Kale and white bean soup

Hey, I am on my feet again!  For the last two days I have been able to stand and walk on the foot I had surgery on six weeks ago.  After so much sitting, I am thrilled to be up.  My Hubby has been the best care provider, despite not completely getting over the cold we both had right after my surgery.  He has been shoveling the snow from the walks and driveway in sub-freezing temperatures, traveling and working hard on top of caring for me, it isn’t too surprising he is struggling to shake this cough and cold.  Despite not feeling too great himself, he made us a wonderful and nutritious chicken soup for our Thanksgiving dinner.

On my first full day up and about I decided it was my turn to make a soup for him that would help him recover.  With our homemade soup stock, (‘bone broth’ for those of you in the trendy scene) as a base, I wanted to ensure there were lots of good vitamins, minerals, and antioxidants, so dark leafy greens (kale), carrots, onions and garlic, potatoes with their skin, and white beans.  Granted, the garlic is the best for immune support, but the combination is worth the effort for flavor.  The parsley is frozen, so I couldn’t put it in this soup, but fresh parsley would be great at the end.  This made enough soup for two meals for us.  If you make it as part of a larger meal, it will feed more; conversely, if you need to feed more than four people, increase the ingredients as needed.

Kale White Bean Soup

  • 4 cups broth, home-made if you have it
  • 1 chopped onion
  • 1 large clove minced garlic
  • 2 medium potatoes with skins on, cubed
  • 2 medium to large carrots, peeled and chopped
  • 1 teaspoon dried thyme
  • 1 teaspoon crushed dried winter savory or lemon thyme
  • 1 can, well rinsed, reduced sodium white beans
  • 1 bunch of curly leafed kale, prefer organic for us, chopped torn or into small pieces
  • salt and pepper to taste

Bring the broth to a boil and reduce heat.  Saute’ the onions, garlic and carrots in olive oil or butter until just soft, add to the broth.  Add the potato and simmer until the potatoes and carrots are soft enough to stab with a knife.  Add the thyme and winter savory (a lemony flavored herb), and the can of white beans, simmer another five minutes to incorporate the flavors of the herbs and warm the beans.  With the soup removed from the heat, turn the kale pieces into the hot soup.  Cover for a couple of minutes to allow the firm leaves to fully wilt.  Season with salt and pepper to taste, serve immediately.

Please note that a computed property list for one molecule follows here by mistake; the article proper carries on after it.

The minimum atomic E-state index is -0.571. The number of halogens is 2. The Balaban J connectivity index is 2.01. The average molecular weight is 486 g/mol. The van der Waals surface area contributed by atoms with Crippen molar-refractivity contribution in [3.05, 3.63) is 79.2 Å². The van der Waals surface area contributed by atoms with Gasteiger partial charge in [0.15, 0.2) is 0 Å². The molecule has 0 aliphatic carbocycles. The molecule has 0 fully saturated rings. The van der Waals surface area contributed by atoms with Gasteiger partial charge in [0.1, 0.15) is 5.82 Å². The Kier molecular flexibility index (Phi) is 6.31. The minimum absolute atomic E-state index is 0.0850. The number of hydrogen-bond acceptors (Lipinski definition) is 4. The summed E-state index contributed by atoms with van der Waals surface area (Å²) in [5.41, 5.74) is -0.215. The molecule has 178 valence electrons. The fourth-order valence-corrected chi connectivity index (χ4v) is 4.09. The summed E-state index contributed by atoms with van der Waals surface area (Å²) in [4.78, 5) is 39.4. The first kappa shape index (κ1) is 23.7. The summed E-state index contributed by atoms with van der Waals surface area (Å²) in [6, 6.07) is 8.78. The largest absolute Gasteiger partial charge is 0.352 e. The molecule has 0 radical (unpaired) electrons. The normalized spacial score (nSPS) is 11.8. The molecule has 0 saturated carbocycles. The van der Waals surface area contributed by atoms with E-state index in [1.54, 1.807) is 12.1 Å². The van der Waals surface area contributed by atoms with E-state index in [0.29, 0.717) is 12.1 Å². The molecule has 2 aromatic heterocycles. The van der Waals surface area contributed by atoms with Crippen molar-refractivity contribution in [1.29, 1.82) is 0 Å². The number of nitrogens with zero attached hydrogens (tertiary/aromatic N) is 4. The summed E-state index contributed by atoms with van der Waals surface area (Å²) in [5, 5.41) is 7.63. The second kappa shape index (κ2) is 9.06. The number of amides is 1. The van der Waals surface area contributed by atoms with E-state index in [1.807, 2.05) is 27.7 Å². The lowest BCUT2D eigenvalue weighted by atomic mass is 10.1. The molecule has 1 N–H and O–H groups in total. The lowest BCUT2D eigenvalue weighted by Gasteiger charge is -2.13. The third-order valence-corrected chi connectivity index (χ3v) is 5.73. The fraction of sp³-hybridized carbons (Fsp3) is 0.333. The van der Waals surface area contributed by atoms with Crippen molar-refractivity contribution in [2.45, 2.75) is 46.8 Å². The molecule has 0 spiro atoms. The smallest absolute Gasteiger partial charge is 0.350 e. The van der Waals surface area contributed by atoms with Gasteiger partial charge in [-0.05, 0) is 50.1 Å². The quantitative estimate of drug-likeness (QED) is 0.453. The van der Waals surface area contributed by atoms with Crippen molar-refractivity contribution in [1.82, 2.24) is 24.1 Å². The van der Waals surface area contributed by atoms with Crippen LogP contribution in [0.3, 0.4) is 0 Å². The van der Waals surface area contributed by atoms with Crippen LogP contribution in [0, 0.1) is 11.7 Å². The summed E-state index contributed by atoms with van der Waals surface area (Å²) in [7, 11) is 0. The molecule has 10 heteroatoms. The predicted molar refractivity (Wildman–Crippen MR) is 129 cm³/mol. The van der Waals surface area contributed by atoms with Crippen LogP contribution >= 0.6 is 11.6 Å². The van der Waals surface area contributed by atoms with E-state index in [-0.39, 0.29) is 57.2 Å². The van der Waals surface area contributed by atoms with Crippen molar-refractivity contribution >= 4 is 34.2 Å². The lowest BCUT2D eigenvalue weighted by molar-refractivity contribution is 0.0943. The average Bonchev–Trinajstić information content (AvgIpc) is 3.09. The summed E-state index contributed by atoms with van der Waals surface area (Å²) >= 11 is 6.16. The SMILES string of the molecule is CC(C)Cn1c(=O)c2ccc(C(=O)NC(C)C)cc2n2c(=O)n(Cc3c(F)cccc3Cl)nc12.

Following supper the annual Carolers knocked on our door with a lively rendition of Jingle Bells.  We can now look forward to increasingly longer days since Wednesday was the Winter Solstice, I am on my feet just in time for the Christmas weekend.  Wishing you and yours a festive and fun, yet safe, Holiday.  Cheers!

Turkey season

It is November, time to think about Thanksgiving.  Do you travel or do you do the cooking?  If you stick with a traditional turkey dinner, how do you like to cook your turkey?  With or without dressing/stuffing?  Deep fried?  Smoked?  Gravy or not?  What else to you make to go with it?

Most of the time we are visitors to my brother and sister-in-laws, unless weather prevents our making the five hours drive.  I love turkey, but with this arrangement I don’t get leftovers.  My answer is to roast a turkey before hand, typically stuffing the cavities with fresh herbs, apples, onions and garlic.  Removing the meat right away I put the drippings, carcass, bay leaves and lots of vegetable scrapings and trimmings into a large pot of water and simmer it for hours and hours to make a rich turkey broth.  Next to chicken soup, this is a fantastic way to fend off germs during the cold and flu season.

We provide the cranberry sauce and wine, easily replaced if we can’t make it across the state. Yup, lots of wine I make goes with us, and I cook the cranberries into a whole-berry jam that finds it way to toast and waffles over the course of the next few mornings when not used with leftovers.

Turkey soup from homemade turkey broth.
Making turkey broth from the pan drippings and carcass of the turkey, with all of the vegetable scrapings and clippings is the best!

Ah, leftovers: love ’em, hate ’em?  Hubby isn’t fond of them, I find them a challenge.  How to use the left over white meat before it dries out too much to enjoy.  What to do with the small pieces that inevitably cover the serving platter after carving and at the end of the meal.

There is the tried and true turkey sandwich, of course, and it does have a place of honor as a quick way to use the leftovers.  That dry meat cries out to be made into turkey salad (like chicken or tuna) with mayo and celery, also a great standby.  Use some of the broth, small turkey pieces, fresh vegetables, barley, rice or pasta to make a wonderful soup.

I try to get a bit more creative.  I am a fan of grain in my salads, high in nutrition and flavor with lots of texture hot or cold.  When you find yourself faced with the leftovers in your fridge, try this recipe.

Turkey, Kale and Buckwheat Salad

  • 3 cups cubed cooked turkey meat
  • 6 cups cleaned, stem removed, torn kale leaves
  • 1 cup buckwheat groats, dry toast in pan before cooking
  • 2 cups home-made broth
  • ½ cup chopped onions
  • 2 cloves garlic minced
  • 1/3 cup Craisins
  • Salt and Pepper to taste